Another Misguided Exports Ban Idea – Refined Products
Posted August 3, 2022
Sound policymaking should consider possible unintended consequences. Proposals to ban exports of U.S. refined petroleum products – favored by some in Washington trying to help consumers struggling with higher prices – miss the mark and could actually raise prices for American families and businesses and possibly unleash damaging geopolitical impacts.
For those proposing a ban on refined product exports, it seems like a simple equation: Keep American-made fuels at home, increase domestic supplies and put downward pressure on prices. But they may not have thoroughly thought things through. A new study by the American Council for Capital Formation properly connects the dots to show how an export ban could be harmful. Key study findings:
U.S. refineries could close
The U.S. already has seen shrinking refinery capacity. The ACCF study found there could be more with an export ban as infrastructure constraints would trap refinery production in the Gulf Coast region. With limited outlets for trapped exports, the ACCF study estimated 1.3 million barrels per day (mb/d) – or 7% of total U.S. capacity would need to be shuttered.
Domestic prices could go up
The loss of refinery supply would likely increase product prices in the global market, as buyers of U.S. exports bid up the price of fuel from alternative sources. ACCF’s Kyle Isakower, writing in The Wall Street Journal:
The problem is that the U.S. doesn’t have enough infrastructure to transport all the refined products from the major Gulf-region refineries to the East and West coasts. If some of the refined-product inventory were stranded rather than exported by ship via Gulf ports, refineries would be forced to cut production. Consequently, the East and West coasts would still need to import gasoline and diesel from a global market that would have less supply because of the U.S. export ban. All this would lead to higher prices on and near the East and West coasts, affecting two-thirds of Americans.
Jobs would be lost, and the economy would suffer
The ACCF study estimated refinery closures due to a ban and reductions in upstream oil and natural gas development would cause 85,000 average job losses over the second half of 2022 and 35,000 average job losses in 2023 – including direct, indirect and induced job losses. Additionally, the study estimated U.S. GDP would fall more than $44 billion in 2023.
Russia would be the winner
Isakower pointed out that the U.S. exports more than 6 mb/d of refined products, about half of which stays in North, Central and South America. Banning exports would force the rest of the Americas to look elsewhere to replace them.
Meanwhile, if the U.S., the world’s No. 1 exporter of refined products, banned its exports, the first beneficiary would be the world’s No. 2 exporter: Russia. Notably, the No. 3 exporter, India, though friendly to the U.S., did not join in global sanctions against Russian crude oil, and its imports of Russian crude have increased 700,000 barrels per day since early last year. Isakower:
If the U.S. bans refined-product exports, countries in the Americas likely would replace many of those lost barrels with Russian products or Indian products derived from Russian crude. Either way, the U.S. would lose geopolitical influence in its own global backyard and likely cede it, at least in part, to Russia.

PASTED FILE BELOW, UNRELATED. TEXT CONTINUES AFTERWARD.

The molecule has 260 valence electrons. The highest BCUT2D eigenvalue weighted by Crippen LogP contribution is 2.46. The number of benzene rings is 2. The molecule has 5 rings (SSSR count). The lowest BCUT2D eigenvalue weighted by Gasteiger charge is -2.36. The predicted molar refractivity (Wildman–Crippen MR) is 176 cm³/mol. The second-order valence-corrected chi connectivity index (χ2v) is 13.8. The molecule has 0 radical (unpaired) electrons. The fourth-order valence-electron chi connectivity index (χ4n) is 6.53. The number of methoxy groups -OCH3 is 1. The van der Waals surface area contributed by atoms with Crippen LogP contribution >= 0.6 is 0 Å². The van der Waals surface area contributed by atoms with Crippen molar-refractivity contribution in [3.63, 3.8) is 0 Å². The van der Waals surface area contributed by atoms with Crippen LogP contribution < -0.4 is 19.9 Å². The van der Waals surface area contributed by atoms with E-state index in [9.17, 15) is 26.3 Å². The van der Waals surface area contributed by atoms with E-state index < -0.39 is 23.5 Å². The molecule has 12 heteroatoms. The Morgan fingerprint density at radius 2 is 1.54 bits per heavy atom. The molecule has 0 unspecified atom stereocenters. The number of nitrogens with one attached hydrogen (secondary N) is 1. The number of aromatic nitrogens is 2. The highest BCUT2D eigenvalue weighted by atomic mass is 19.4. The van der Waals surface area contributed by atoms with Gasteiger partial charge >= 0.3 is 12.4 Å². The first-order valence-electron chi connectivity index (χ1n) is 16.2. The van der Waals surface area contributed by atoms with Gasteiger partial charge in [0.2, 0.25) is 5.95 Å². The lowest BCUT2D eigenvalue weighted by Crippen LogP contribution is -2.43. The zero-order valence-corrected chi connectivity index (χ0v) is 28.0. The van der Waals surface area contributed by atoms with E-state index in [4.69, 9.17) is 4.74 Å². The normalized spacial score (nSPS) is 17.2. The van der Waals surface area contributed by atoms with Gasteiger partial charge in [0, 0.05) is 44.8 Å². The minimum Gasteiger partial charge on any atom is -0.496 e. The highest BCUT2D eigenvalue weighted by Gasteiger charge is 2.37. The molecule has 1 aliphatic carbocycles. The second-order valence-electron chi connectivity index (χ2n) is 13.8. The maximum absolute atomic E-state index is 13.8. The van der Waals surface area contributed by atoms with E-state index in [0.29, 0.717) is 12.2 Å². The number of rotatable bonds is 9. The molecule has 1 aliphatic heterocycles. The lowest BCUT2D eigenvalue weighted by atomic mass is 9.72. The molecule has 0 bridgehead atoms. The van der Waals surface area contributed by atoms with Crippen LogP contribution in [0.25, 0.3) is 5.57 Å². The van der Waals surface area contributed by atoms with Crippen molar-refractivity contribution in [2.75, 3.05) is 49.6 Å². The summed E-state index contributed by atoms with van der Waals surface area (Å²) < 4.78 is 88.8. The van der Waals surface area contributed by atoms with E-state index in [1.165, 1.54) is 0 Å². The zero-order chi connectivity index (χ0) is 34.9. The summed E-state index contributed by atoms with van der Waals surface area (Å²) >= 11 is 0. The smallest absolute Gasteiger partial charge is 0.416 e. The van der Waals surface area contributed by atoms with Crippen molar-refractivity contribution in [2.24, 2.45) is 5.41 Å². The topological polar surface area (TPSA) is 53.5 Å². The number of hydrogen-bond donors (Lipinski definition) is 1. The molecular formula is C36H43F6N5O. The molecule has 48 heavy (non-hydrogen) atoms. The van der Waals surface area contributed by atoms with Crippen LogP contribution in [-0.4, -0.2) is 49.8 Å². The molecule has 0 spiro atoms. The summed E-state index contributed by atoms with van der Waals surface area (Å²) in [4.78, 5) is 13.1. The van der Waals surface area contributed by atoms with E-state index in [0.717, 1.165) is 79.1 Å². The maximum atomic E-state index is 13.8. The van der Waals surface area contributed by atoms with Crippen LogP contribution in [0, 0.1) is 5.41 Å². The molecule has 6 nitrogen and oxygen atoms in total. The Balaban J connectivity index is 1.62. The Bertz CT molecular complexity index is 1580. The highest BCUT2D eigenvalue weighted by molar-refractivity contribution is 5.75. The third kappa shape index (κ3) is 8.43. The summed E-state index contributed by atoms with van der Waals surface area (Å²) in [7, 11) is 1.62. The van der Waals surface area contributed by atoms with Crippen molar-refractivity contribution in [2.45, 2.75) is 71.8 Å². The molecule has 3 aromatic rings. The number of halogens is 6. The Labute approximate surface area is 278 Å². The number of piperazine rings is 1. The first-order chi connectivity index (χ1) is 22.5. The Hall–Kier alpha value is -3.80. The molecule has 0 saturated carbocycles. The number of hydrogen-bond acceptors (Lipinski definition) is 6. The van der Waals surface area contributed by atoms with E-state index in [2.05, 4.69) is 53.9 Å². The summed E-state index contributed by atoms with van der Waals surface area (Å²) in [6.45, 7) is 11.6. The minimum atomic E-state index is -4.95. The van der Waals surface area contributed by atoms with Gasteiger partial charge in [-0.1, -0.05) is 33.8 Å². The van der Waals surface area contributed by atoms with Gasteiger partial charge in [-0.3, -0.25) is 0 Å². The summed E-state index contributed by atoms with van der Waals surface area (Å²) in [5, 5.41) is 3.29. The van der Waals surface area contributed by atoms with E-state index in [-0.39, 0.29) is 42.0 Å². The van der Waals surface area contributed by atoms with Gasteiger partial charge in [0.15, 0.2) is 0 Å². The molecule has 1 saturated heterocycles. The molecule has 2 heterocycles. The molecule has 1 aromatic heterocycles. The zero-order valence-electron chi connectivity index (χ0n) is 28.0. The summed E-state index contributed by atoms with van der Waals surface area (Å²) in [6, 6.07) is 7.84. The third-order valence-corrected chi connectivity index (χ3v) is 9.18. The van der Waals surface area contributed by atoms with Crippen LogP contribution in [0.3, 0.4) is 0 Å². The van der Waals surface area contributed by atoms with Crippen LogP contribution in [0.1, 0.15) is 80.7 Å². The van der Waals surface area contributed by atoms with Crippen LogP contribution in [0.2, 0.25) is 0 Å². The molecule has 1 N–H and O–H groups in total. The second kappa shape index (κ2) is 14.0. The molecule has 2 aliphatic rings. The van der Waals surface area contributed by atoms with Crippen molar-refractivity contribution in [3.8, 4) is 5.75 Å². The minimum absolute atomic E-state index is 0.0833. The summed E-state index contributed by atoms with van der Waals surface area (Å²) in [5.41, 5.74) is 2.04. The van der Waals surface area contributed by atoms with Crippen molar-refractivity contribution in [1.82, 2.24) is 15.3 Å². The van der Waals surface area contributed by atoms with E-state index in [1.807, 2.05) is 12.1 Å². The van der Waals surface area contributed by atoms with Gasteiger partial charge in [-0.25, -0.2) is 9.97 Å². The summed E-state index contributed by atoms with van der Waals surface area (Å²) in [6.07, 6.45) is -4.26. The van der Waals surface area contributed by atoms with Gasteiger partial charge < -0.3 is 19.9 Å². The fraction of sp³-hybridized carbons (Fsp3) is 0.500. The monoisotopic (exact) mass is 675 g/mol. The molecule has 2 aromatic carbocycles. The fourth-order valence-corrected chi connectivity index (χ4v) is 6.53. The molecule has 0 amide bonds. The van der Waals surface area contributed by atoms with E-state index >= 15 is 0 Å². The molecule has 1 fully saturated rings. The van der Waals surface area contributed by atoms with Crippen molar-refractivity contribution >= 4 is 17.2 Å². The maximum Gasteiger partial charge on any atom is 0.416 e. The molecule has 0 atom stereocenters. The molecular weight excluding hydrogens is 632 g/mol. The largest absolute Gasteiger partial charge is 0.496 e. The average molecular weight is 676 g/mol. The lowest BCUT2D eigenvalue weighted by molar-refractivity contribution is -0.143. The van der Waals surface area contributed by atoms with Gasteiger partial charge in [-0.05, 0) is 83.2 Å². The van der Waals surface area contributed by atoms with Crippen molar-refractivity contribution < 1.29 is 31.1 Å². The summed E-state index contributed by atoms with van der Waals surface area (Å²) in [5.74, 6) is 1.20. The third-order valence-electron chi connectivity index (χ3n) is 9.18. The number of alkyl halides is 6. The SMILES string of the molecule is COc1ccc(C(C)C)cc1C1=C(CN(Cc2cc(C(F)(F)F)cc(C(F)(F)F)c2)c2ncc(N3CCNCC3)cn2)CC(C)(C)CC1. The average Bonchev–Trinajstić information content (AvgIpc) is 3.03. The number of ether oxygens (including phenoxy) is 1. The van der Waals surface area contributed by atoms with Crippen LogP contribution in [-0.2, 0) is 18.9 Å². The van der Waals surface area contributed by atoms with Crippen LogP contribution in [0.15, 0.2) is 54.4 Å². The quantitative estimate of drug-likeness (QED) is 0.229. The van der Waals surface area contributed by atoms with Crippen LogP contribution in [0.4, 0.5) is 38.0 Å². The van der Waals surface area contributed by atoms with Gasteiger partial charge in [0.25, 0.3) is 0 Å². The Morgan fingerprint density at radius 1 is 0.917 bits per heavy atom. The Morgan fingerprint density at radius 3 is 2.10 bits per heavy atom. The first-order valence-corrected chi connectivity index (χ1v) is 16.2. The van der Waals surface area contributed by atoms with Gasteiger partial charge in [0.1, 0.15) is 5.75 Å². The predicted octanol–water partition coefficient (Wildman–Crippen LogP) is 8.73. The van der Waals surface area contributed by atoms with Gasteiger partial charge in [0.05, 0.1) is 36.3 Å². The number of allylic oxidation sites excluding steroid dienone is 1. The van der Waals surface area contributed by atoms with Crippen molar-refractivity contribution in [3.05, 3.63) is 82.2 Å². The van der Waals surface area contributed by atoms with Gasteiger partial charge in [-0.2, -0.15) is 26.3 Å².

Others have chimed in on the inadvisability of a U.S. refined products export ban. Rapidan Energy’s Bob McNally said a ban would be a “gut punch” to U.S. allies and a gift to Vladimir Putin:
“[A]s the U.S. shut off its supplies to the world, the price of crude oil would go up and that would result in a financial boon for Russia. … Even if the export restriction applied only to refined products such as gasoline, jet fuel and diesel fuel, any benefits to U.S. consumers would be small and temporary.”
Columnist Josh Rogin of The Washington Post noted that an exports ban would work against the Biden administration’s efforts to help Europe by increasing U.S. energy supplies. A ban or restrictions on refined products would “reduce the quantity of petroleum available in world markets, leaving allies in a lurch and driving prices higher,” Rogin wrote.
“Imagine even tighter global product markets without Gulf Coast gasoline and diesel exports,” said Ben Cahill, Center for Strategic and International Studies senior fellow, during a June event. “Kill this idea, please.”
Banning refined product exports would be bad policy for Americans and harm U.S. strategic efforts abroad. The proposal is similar to misguided discussions of banning crude oil exports as a way to benefit domestic consumers – exports that since 2015 have helped put downward pressure on crude oil and gasoline prices, increased U.S. production, helped stabilize international energy markets and created American jobs.
Both export ban proposals would likely diminish American energy leadership and result in more harm than good here at home. Let’s hope cooler heads and clearer thought processes will prevail.
About The Author
Frank Macchiarola became API senior vice president of policy, economics and regulatory affairs in 2019 after previously serving as vice president of downstream and industry operations since 2016. Macchiarola came to API from America’s Natural Gas Alliance, where he was the organization’s executive vice president. A Capitol Hill veteran, he held several senior staff positions in the U.S. Senate including with the Committee on Energy and Natural Resources and the Health Education Labor and Pensions Committee. Macchiarola is a graduate of the College of Holy Cross and earned his J.D. from New York University School of Law.